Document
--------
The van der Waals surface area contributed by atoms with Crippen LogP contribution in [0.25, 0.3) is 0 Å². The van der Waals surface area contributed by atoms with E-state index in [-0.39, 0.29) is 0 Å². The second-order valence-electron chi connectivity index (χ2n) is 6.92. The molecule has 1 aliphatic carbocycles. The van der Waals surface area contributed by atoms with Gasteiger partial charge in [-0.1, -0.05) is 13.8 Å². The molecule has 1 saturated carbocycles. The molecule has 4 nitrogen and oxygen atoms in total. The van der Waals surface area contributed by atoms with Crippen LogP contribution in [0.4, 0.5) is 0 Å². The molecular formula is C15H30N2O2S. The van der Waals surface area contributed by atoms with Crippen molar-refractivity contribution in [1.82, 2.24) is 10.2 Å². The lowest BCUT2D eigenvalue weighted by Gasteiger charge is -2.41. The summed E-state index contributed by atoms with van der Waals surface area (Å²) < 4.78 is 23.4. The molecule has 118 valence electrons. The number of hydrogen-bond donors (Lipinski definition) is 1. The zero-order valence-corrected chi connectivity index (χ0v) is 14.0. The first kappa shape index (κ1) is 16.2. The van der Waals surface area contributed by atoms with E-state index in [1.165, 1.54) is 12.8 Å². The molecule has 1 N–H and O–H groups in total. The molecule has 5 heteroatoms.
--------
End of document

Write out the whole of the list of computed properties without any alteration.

The van der Waals surface area contributed by atoms with Crippen LogP contribution in [0.25, 0.3) is 0 Å². The van der Waals surface area contributed by atoms with E-state index in [-0.39, 0.29) is 0 Å². The second-order valence-electron chi connectivity index (χ2n) is 6.92. The molecule has 1 aliphatic carbocycles. The van der Waals surface area contributed by atoms with Gasteiger partial charge in [-0.1, -0.05) is 13.8 Å². The molecule has 1 saturated carbocycles. The molecule has 4 nitrogen and oxygen atoms in total. The van der Waals surface area contributed by atoms with Crippen LogP contribution in [0.4, 0.5) is 0 Å². The molecular formula is C15H30N2O2S. The van der Waals surface area contributed by atoms with Crippen molar-refractivity contribution in [1.82, 2.24) is 10.2 Å². The lowest BCUT2D eigenvalue weighted by Gasteiger charge is -2.41. The summed E-state index contributed by atoms with van der Waals surface area (Å²) < 4.78 is 23.4. The molecule has 118 valence electrons. The number of hydrogen-bond donors (Lipinski definition) is 1. The zero-order valence-corrected chi connectivity index (χ0v) is 14.0. The first kappa shape index (κ1) is 16.2. The van der Waals surface area contributed by atoms with E-state index in [1.165, 1.54) is 12.8 Å². The molecule has 1 N–H and O–H groups in total. The molecule has 5 heteroatoms.